COVID-19 and the World’s LGBTQ Community

We’ve all seen the devastating consequences COVID-19 has had on the lives of those who are disabled, of certain ethnic groups, or have underlying health problems.

What the pandemic has also managed to do is worsen the social and economic inequalities which already existed in communities. A report conducted by the United Nations found that LGBTQ people are a group of people who’ve become casualties of these shifts in societies around the world.

LGBTQ people are more likely to work or have worked in industries particularly affected by the pandemic, according to the UN report. Key employers of LGBTQ people, such as those in the grooming, retail, health and restaurant sectors, are some of those who have been hit hardest.

The travel industry, long seen as an attractive, if stereotypical, place to work by some gay men, has been decimated. This has meant large numbers of people are being laid off in areas of the global economy which once seemed indestructible.

When there is no longer a monthly paycheck coming in, the result can be that people are having to either move into unhealthy communal living spaces or go back to live in the homes of hostile families and communities.

All lockdowns make excellent breeding grounds for isolation, anxiety and conflict with homophobic, biphobic and transphobic relatives. This all raises the danger of violence, especially for older people and youths.

LGBTQ people are being demonized because they are “singled out, blamed, abused, incarcerated and stigmatized as vectors of disease during the COVID-19 pandemic,” the report concludes. Remarks made by political and religious leaders who put the blame for the pandemic on the very being of LGBTQ people have been cited in the United States and at least 12 European countries.

The UN report also uncovered evidence that some governments are using the pandemic as a way to bring about regressive legislation. This includes legislation that increases penalties for HIV exposure, nondisclosure and transmission, which escalates the stigma those living with HIV have to confront.

LGBTQ people are disproportionately affected by HIV and AIDS. Charities such as Frontline AIDS have raised concerns that restrictions related to COVID-19 have caused extra obstacles for people to gain access to the treatment they need to stay well.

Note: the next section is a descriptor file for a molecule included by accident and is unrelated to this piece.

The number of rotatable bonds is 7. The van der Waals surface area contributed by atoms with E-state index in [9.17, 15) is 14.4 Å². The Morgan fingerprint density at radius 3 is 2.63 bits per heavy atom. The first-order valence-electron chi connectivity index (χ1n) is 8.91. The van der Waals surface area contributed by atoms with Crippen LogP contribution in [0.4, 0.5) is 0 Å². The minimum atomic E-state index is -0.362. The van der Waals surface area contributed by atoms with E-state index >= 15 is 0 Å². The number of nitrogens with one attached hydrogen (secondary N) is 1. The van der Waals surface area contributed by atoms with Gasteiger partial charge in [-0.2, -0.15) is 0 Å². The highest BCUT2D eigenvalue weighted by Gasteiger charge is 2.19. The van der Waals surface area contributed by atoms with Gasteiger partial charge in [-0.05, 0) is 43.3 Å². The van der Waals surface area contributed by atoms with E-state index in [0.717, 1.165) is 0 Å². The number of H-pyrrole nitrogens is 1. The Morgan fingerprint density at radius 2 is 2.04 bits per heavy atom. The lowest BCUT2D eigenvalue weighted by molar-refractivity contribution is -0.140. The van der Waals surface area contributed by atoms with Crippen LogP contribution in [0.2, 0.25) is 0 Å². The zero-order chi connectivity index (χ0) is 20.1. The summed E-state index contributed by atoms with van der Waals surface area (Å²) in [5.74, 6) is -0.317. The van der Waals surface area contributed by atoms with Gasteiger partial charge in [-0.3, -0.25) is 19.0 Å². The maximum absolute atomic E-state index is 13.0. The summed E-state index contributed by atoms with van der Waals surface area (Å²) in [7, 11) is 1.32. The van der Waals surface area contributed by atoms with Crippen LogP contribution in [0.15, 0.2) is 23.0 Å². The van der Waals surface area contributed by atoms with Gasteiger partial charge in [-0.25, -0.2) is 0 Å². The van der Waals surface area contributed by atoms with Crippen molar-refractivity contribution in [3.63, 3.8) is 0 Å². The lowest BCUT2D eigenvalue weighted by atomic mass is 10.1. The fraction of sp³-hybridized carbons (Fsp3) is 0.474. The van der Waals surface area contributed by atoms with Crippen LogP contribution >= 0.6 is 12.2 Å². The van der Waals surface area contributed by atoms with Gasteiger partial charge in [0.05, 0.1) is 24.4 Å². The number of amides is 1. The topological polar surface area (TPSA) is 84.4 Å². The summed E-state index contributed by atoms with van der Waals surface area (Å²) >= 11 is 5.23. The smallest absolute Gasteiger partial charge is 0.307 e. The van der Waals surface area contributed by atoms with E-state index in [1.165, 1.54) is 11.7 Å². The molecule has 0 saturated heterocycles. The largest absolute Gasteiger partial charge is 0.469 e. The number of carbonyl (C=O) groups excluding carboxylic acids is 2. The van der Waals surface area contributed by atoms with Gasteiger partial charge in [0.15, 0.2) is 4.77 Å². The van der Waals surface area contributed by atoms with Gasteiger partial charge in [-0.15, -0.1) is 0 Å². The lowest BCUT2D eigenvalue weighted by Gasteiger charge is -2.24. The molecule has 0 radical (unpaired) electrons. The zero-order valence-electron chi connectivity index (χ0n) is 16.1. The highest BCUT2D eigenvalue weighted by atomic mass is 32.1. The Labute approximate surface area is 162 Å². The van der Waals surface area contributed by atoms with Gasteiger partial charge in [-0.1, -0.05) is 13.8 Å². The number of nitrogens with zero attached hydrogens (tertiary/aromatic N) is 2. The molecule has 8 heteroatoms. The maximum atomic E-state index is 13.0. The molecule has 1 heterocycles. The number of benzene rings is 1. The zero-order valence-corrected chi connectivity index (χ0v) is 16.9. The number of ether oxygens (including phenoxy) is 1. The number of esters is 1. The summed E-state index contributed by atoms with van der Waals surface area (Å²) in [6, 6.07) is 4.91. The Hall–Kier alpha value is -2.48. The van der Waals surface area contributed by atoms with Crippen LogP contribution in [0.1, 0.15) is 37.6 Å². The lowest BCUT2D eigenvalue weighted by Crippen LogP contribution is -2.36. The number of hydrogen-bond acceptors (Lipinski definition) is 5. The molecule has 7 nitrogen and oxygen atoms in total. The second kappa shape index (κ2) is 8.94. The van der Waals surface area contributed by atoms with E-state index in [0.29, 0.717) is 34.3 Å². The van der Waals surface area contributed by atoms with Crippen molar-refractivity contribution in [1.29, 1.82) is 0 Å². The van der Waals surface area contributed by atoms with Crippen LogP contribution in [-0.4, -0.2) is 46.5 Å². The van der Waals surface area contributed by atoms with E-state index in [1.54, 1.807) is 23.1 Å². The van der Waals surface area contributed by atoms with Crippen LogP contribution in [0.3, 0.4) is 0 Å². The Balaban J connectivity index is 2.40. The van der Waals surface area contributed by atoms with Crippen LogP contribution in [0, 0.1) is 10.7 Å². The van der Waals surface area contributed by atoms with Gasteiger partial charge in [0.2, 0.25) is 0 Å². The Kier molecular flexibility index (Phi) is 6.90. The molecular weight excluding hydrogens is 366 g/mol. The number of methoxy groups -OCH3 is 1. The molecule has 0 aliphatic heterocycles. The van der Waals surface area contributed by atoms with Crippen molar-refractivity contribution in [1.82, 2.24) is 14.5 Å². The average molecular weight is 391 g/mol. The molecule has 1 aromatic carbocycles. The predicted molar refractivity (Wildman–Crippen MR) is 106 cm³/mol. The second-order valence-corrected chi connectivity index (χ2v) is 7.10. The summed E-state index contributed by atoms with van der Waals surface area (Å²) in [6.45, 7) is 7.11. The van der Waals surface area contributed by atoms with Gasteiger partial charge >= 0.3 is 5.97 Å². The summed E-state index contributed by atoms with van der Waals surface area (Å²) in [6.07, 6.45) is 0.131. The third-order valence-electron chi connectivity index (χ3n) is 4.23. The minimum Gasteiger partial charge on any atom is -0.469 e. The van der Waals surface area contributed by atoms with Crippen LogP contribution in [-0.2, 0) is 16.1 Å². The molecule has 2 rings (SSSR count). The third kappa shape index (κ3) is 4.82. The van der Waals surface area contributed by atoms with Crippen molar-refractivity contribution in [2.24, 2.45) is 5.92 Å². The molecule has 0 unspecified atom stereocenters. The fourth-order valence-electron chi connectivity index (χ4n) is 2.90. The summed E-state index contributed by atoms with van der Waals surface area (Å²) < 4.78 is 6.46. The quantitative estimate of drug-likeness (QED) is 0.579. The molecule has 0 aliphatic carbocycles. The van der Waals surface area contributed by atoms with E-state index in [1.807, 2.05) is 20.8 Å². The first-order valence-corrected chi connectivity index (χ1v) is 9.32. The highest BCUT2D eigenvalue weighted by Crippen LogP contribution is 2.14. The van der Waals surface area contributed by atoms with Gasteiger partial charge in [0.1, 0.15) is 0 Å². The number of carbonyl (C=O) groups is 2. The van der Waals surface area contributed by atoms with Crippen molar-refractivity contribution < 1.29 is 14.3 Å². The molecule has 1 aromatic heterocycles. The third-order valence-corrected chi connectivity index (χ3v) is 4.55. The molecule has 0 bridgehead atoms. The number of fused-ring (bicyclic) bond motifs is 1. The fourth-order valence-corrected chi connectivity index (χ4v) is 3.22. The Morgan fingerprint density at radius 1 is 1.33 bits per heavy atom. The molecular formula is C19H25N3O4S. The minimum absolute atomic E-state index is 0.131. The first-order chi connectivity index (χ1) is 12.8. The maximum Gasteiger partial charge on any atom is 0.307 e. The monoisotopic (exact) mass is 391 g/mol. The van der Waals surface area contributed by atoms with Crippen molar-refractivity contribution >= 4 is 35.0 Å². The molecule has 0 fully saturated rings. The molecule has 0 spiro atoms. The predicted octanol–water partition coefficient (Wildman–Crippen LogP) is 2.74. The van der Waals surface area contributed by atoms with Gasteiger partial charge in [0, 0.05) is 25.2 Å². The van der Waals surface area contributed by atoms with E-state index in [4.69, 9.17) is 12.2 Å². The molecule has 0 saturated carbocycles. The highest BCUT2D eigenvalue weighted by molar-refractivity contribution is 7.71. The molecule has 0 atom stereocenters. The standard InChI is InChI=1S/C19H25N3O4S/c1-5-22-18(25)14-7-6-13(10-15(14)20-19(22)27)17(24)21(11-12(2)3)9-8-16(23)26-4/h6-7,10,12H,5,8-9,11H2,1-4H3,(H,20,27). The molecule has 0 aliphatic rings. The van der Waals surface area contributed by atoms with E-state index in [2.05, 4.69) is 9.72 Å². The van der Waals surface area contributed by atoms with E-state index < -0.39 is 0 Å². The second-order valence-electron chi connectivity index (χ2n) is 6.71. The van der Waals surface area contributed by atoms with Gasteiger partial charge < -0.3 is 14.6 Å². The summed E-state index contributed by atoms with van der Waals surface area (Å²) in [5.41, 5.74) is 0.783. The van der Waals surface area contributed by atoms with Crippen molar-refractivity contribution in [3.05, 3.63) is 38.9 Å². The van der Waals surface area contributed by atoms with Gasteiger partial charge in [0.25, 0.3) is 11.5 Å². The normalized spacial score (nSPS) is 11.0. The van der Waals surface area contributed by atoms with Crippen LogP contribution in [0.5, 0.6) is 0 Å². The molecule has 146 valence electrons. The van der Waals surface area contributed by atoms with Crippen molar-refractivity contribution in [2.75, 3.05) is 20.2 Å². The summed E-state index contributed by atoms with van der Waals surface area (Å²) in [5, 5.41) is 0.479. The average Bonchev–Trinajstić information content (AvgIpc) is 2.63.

A global survey on LGBTQ behavior on social media and dating sites concluded that more than a fifth of those taking HIV antivirals claimed their access to medication had been restricted or made more complex because of the pandemic. Worryingly, seven percent of those surveyed admitted that they either had or were at real risk of soon running out of their meds.

In Hungary, a legal proposal designed to prevent trans people from changing their gender is now being challenged. Even before the COVID-19 crisis, waiting times were already lengthy for gender-affirming care. These periods are being further stretched and in some cases care is being stopped altogether with this kind of treatment now being viewed as “nonessential.”

Gender-based quarantines were also often found to be fraught with problems, especially in contexts “in which gender-diverse people do not have access to legal recognition,” the report said. The result has been a rise in abuse and mistreatment.

As it grapples with the effect on the economy, the United Kingdom’s government declared it was going to cut the funding of projects aimed at reducing the bullying of LGBT+ children in English schools. This is despite an acknowledgement that LGBT pupils are more likely to be bullied than others.

The vulnerability of LGBT people can be magnified when they also happen to be asylum seekers or refugees, seeking indefinite leave to remain in the UK, for example. Having already fled danger, they can find themselves at further risk of abuse and exploitation  throughout their journeys from immigration officers and human traffickers.

Overcrowding in immigration centers can cause increased patterns of violence and discrimination related to sexual orientation and gender identity.

According to evidence presented by the LGBTQ Foundation, those in the LGBTQ community are more likely to have poor mental health. This may manifest as self-harm, substance abuse, eating disorders, and suicidal thoughts, as well as depression and anxiety. LGBTQ people, the foundation says, also smoke more and are more prone to alcohol and drug misuse. These kinds of problems could be exacerbated by a fall in face-to-face support and disruption of regular routines.

The UN is calling on states around the world to acknowledge and embrace diversity in sexual orientation and gender identity and take steps to deconstruct stigma and use evidence-based approaches alongside LGBTQ organizations to respond to the pandemic.

Those countries which have a legal framework to protect minority groups and which embrace equality must ensure that the specific requirements of the LGBTQ people are not swept aside. The needs of the LGBTQ community must be fully understood and acted upon, not least to set an example to the rest of the world.

Peter Markham is a writer and correspondent for, a media platform that helps to raise awareness about migrant injustices and news around the world.